These two Boisduval's are giving wings to the Turk's Cap!

I was really shot by then, and the skies looked a little more threatening, so decided to call it a day, spotting a Bobwhite on the way out.  They announced on the radio that radar showed heavy rain was in Starr County heading into Hidalgo, but I think they read it wrong, as I hit the wall of water right at the Hidalgo/Cameron County line! ☺  I was so frazzled afterwards that I treated myself to a Pollo Loco (along with half of McAllen by the looks of the drive-thru ☺)!

Bird List:

  Black-bellied Whistling-Duck          Dendrocygna autumnalis

  Plain Chachalaca                      Ortalis vetula

  Northern Bobwhite                     Colinus virginianus

  Great Blue Heron                      Ardea herodias

  Great Egret                           Ardea alba

  Snowy Egret                           Egretta thula

  Little Blue Heron                     Egretta caerulea

  Green Heron                           Butorides virescens

  Yellow-crowned Night-Heron            Nyctanassa violacea

  White Ibis                            Eudocimus albus

  Common Gallinule                      Gallinula galeata

  Laughing Gull                         Leucophaeus atricilla

  White-winged Dove                     Zenaida asiatica

  Mourning Dove                         Zenaida macroura

  Common Ground-Dove                    Columbina passerina

  White-tipped Dove                     Leptotila verreauxi

  Yellow-billed Cuckoo                  Coccyzus americanus

  Groove-billed Ani                     Crotophaga sulcirostris

  Common Nighthawk                      Chordeiles minor

  Chimney Swift                         Chaetura pelagica

  Buff-bellied Hummingbird              Amazilia yucatanensis

  Golden-fronted Woodpecker             Melanerpes aurifrons

  Ladder-backed Woodpecker              Picoides scalaris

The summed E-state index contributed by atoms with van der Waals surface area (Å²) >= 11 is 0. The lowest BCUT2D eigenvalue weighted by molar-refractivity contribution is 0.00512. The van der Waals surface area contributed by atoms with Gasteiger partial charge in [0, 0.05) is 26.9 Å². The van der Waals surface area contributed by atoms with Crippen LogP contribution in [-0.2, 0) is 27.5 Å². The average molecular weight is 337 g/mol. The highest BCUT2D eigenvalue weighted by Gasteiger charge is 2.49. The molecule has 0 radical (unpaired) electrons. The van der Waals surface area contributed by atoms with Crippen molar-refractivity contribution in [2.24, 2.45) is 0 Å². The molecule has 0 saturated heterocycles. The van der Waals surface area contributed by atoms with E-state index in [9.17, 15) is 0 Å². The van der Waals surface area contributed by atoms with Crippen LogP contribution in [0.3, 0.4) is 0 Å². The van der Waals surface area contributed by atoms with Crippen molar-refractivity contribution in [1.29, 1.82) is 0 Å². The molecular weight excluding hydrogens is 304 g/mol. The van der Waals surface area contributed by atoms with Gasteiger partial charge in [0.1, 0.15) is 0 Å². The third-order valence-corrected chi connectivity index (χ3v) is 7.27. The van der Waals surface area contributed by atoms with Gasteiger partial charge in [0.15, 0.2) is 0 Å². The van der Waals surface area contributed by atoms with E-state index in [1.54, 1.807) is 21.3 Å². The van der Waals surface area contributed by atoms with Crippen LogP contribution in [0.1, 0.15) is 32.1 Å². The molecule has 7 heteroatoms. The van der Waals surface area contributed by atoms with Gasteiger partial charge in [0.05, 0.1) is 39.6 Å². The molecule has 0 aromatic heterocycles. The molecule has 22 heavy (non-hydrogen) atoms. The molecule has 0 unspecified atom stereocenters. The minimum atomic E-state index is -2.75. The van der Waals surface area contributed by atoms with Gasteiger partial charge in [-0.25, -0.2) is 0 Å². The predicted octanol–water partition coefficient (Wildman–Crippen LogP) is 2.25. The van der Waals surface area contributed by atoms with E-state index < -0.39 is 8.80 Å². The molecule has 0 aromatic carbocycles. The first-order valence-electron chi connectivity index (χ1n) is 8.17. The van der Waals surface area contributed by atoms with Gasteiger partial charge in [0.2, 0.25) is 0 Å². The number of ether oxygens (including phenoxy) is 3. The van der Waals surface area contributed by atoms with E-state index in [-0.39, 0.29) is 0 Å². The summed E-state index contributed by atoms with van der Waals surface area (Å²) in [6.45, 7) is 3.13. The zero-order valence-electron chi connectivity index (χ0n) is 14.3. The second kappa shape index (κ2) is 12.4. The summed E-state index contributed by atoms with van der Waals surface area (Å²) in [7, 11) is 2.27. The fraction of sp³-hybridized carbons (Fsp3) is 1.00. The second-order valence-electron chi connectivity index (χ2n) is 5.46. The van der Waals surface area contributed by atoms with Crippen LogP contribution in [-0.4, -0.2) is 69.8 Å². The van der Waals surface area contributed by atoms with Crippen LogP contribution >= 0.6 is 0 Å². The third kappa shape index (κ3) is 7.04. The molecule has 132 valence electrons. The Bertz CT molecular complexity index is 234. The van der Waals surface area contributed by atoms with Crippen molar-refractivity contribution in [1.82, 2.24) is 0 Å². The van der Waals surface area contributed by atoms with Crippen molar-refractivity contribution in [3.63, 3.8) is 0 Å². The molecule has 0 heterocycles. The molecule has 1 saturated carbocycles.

Brown-crested Flycatcher              Myiarchus tyrannulus

  Great Kiskadee                        Pitangus sulphuratus

  Couch's Kingbird                      Tyrannus couchii

  White-eyed Vireo                      Vireo griseus

  Yellow-green Vireo                    Vireo flavoviridis

  Green Jay                             Cyanocorax yncas

  Black-crested Titmouse                Baeolophus atricristatus

  Verdin                                Auriparus flaviceps

  Carolina Wren                         Thryothorus ludovicianus

  Bewick's Wren                         Thryomanes bewickii

  Clay-colored Thrush                   Turdus grayi

  Long-billed Thrasher                  Toxostoma longirostre

  Northern Mockingbird                  Mimus polyglottos

  Olive Sparrow                         Arremonops rufivirgatus

  Northern Cardinal                     Cardinalis cardinalis

  Dickcissel                            Spiza americana

  Red-winged Blackbird                  Agelaius phoeniceus

  Eastern Meadowlark                    Sturnella magna

  Great-tailed Grackle                  Quiscalus mexicanus

  Bronzed Cowbird                       Molothrus aeneus

  Brown-headed Cowbird                  Molothrus ater

  Altamira Oriole                       Icterus gularis

 

45 SPECIES